Living in the UK, we benefit from the increased awareness of mental illness. This has allowed certain practices, such as engaging in therapy, taking psychoactive drugs and spending time off work or school due to poor mental health, to become more normalised.

You probably already know that if you experience a mental health problem, you can book an appointment with your GP who can help you; or if necessary, refer you to a specialist. But did you know that the type of treatment you receive depends on where you liveyour skin colour, its cost, time and even your attitude? 

I spoke to four young people who sought NHS mental health treatment to understand how accessible it really is.

*(Names have been changed to provide anonymity.)


Medicating Mental Illness

In 2014, one in six adults in England met the criteria for a common mental disorder, whereas only one in eight currently receive treatment for it. The most common treatment is, you guessed it, psychiatric medication — yet whether drugs should be categorized as ‘treatment’ is debatable. Mind Cymru assert that antidepressants aren’t a long-term solution. For someone like ‘Chad’, medication has only exacerbated the struggle: ‘I get nightmares and olanzapine makes me really drowsy, which makes it hard for me to be on it because I’d sleep for 16 hours a day and miss my lectures and seminars at uni’, he admits.

Treatments that tackle underlying causes and consequently have high success rates, such as therapies, are tougher to access. The pandemic has seen an increase of antidepressant prescriptions alongside a decrease in therapy. Private therapy is expensive, confirms ‘Joyce’: ‘For my disorder, it’s like £80 pounds [a session] plus’.

Unfortunately, mental illness is twice as frequent among the poor as among the rich, thereby ruling out the privilege of private therapy for many. For therapy on the NHS, it’s waiting lists that are the problem: ‘I’m currently seeking NHS treatment’, explains Joyce, ‘and I’ve been on the waiting list for over a year’. Chad benefits from receiving NHS therapy but notes that: ‘In the four years I’ve been here, she’s the first therapist I’ve been offered’. ‘Susan’ raises another problematic issue with NHS therapy — qualifying for it: ‘I was finally referred to an actual psychiatrist’, she recalls, ‘and it felt like such a victory. But when I requested psychotherapy, I was basically told that I might not be able to handle it because I have a history of drug abuse’. I was shocked to learn that professionals were denying treatment that people felt would best meet their needs. However, Susan was offered an alternative, which was also offered to ‘Jade’ — ‘group sessions; which were just not okay. It was more targeted towards stress, rather than an actual mental health problem’. Chad, likewise, is dissatisfied with his psychiatrist: ‘In Singapore, I met my psychiatrist really frequently, maybe like every other week, so coming here it was really strange how you’d only meet them every few months and when you do, it’s purely about medication … They didn’t seem to understand that mental health is a lot more than just taking a pill’.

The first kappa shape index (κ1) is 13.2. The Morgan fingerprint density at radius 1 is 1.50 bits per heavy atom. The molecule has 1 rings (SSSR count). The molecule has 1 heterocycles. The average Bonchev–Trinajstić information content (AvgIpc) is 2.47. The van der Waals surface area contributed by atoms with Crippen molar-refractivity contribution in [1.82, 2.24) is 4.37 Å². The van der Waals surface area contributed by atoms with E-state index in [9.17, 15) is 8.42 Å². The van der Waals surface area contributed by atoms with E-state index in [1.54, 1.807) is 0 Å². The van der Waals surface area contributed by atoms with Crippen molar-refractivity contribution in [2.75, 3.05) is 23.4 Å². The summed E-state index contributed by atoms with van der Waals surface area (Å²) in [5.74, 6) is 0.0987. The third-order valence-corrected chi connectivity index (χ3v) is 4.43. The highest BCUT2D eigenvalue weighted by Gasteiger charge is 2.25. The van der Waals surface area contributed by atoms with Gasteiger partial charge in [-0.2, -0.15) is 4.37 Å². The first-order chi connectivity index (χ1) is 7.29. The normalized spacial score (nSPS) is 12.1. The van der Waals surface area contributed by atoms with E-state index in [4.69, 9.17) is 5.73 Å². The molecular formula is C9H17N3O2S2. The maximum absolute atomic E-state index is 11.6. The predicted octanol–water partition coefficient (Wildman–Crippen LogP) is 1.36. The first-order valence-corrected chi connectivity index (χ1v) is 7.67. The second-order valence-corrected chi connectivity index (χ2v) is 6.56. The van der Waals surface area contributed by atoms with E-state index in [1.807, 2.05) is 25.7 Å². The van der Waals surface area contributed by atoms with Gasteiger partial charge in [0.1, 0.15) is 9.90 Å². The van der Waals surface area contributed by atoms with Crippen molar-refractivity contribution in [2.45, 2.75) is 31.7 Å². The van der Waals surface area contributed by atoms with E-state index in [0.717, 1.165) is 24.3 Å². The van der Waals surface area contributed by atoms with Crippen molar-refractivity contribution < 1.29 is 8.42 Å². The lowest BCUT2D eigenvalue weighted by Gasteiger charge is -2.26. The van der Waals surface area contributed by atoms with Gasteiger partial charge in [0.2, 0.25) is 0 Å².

Should the NHS Modernise?

The NHS are seemingly aware of barriers to non-pharmacological treatments. They introduced the Adult Improving Access to Psychological Therapies programme in 2008 and boast that it has been accessed by over 1 million people in the past year for anxiety and depression. Quick, easy and efficient access to IAPT is an undeniable triumph, but it still excludes some vulnerable individuals. Joyce has borderline personality disorder and has repeatedly been told by NHS professionals that her problems are too ‘advanced’ for treatment. She says: ‘I feel like a lot of the time things like depression and anxiety are taken seriously, they’re treated … I think there needs to be more funding for disorders that aren’t as pretty’.